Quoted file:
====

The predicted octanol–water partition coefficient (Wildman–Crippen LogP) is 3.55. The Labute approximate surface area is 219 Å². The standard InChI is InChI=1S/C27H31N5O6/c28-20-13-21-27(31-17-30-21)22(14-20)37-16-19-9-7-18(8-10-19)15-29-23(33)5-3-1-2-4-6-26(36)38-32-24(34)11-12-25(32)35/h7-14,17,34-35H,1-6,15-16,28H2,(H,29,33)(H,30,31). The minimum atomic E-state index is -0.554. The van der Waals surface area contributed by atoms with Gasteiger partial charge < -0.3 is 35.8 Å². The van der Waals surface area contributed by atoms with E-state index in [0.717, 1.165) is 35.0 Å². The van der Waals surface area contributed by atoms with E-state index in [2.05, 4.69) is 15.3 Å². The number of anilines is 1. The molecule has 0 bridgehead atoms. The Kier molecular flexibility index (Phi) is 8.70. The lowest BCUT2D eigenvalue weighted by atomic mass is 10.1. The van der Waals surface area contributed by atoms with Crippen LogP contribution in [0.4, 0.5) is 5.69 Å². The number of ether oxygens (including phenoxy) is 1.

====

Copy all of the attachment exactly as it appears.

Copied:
The predicted octanol–water partition coefficient (Wildman–Crippen LogP) is 3.55. The Labute approximate surface area is 219 Å². The standard InChI is InChI=1S/C27H31N5O6/c28-20-13-21-27(31-17-30-21)22(14-20)37-16-19-9-7-18(8-10-19)15-29-23(33)5-3-1-2-4-6-26(36)38-32-24(34)11-12-25(32)35/h7-14,17,34-35H,1-6,15-16,28H2,(H,29,33)(H,30,31). The minimum atomic E-state index is -0.554. The van der Waals surface area contributed by atoms with Gasteiger partial charge < -0.3 is 35.8 Å². The van der Waals surface area contributed by atoms with E-state index in [0.717, 1.165) is 35.0 Å². The van der Waals surface area contributed by atoms with E-state index in [2.05, 4.69) is 15.3 Å². The number of anilines is 1. The molecule has 0 bridgehead atoms. The Kier molecular flexibility index (Phi) is 8.70. The lowest BCUT2D eigenvalue weighted by atomic mass is 10.1. The van der Waals surface area contributed by atoms with Crippen LogP contribution in [0.4, 0.5) is 5.69 Å². The number of ether oxygens (including phenoxy) is 1.